Wednesday, March 28, 2012

Images and Impressions of Canon’s 5D Mark 3 HDR Feature: and Easy GPS in Lightroom 4

Good Morning Everyone,

SnapshotAfter getting yesterday's blog posted, we headed out to see the sights in Washington, DC area. Our first stop was at the Duncan Phillips Museum which was showing an exhibition entitled Snapshot: Painters and Photography, Bonnard to Vuillard [link].

Several of the leading painters and printmakers of the day used photography to record their public spheres and private lives, producing surprising, inventive results. Combining over 200 photographs with approximately 70 paintings, prints, and drawings from renowned international collections, Snapshot: Painters and Photography, Bonnard to Vuillard focuses on the dynamic relationship among the artists’ work in various media.

Surprisingly, although I enjoyed the exhibition, I enjoyed even more photographing the interior spaces around the museum.

HDR CAnon M3I was getting a kick out of using the new HDR feature on my brand-new Canon 5D Mark III camera. I was kind of like a kid in a candy store framing up each image, pressing the shutter release, waiting my 10 seconds, and seeing these very cool HDR results.

I thought today I'd share a few of those images with you. I also thought I would give you my quick impressions of the new HDR features on the new Canon 5D Mark 3.

Images and Impressions of Canon’s 5D Mark 3 HDR Feature

1. I've never really given HDR much of a try. I've always been busy with so many other aspects of my photography that, although I would've loved to give it a try in years past, it just never fit into my schedule. Now with the new Canon 5D Mark 3 it is nearly effortless to capture images in HDR. 

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I know some of the HDR purists out there are probably rolling your eyeballs right about now. You're thinking, "Oh my gosh, set it and forget it instant HDR – here we go again!"  Well folks, that's the deal for me and I’m lovin’ it!  The fact is; that I'm really enjoying seeing my own HDR images for the first time. Sure, the camera is doing all the work for me but it has opened my eyes up to the possibilities of creating HDR images for myself and for my clients.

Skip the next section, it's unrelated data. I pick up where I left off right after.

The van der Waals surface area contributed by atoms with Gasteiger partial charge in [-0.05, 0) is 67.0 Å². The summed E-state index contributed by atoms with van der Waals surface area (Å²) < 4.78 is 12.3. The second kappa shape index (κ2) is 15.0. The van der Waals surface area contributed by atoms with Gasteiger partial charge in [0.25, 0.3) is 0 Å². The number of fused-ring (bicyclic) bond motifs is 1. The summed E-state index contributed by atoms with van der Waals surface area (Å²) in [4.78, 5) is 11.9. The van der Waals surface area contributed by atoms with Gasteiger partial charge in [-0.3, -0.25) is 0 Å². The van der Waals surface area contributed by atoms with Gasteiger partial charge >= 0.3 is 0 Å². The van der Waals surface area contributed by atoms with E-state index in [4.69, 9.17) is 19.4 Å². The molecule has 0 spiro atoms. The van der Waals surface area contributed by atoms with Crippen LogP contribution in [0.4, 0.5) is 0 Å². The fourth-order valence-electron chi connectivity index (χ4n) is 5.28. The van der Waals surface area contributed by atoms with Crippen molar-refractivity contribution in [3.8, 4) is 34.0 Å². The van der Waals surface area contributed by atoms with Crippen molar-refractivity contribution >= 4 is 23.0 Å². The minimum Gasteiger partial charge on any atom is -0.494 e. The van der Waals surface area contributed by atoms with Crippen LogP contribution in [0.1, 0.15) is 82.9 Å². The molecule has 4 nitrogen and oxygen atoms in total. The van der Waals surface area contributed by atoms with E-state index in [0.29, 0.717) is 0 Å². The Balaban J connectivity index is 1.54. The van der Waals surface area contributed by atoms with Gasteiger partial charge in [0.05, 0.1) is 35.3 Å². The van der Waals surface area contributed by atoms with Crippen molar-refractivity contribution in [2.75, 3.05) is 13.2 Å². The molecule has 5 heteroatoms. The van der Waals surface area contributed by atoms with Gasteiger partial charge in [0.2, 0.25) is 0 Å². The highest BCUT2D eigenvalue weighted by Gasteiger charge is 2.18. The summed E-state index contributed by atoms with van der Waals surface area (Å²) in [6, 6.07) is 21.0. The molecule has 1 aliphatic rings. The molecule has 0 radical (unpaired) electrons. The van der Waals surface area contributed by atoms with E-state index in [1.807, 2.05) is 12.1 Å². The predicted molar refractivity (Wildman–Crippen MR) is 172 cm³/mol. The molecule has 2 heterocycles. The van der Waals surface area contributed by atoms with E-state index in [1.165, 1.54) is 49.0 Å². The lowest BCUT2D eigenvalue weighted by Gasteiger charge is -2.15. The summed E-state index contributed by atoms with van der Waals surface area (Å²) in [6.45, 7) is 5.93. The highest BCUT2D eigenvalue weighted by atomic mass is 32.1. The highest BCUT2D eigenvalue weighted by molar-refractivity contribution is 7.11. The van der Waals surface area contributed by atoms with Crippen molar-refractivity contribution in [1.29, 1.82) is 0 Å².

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I bet before long I'll be using the standard HDR features in Lightroom and Photoshop and giving NIK Software's HDR Efex Pro and Photomatics a serious try as well. But, for the time being I'm getting a real kick out of using the simple HDR feature on my new camera.

2. I've been trying different options within the HDR dialogue on the camera. I have ranged the bracketing from auto, where the camera selects the exposure range for the finished HDR image and from ± one stop all the way up to ± three stops. Without making this too much of a scientific experiment, I'm not seeing a big difference between all the settings.

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Intuition tells me that the three stop setting when compared to the one stop setting should give me quite a bit more detail in the shadows. If I look closely I can see the difference but, as I said, I had to look very closely. I was really quite surprised by how easy it is to get these cool HDR photos. I know, I know - the HDR aficionados eyeballs are rolling once again.

3.  The other thing I'm learning is that subject matter is important when composing for a final HDR image. It seems to me that the more contrast range in the image the better the HDR result will be. I also found as I experimented yesterday that I like tungsten lighting situations to be my favorite HDR subjects.

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I also find that I like the auto white balance setting when I'm in these tungsten lighting situations. Maybe it's just the visually exciting reds and orange colors in the scene that I like when I shoot my HDR images in this way. In any case, I find these images to be the most visually exciting for me.  Having said that, setting the camera to Tungsten and shooting daylight can also give you some very cool results.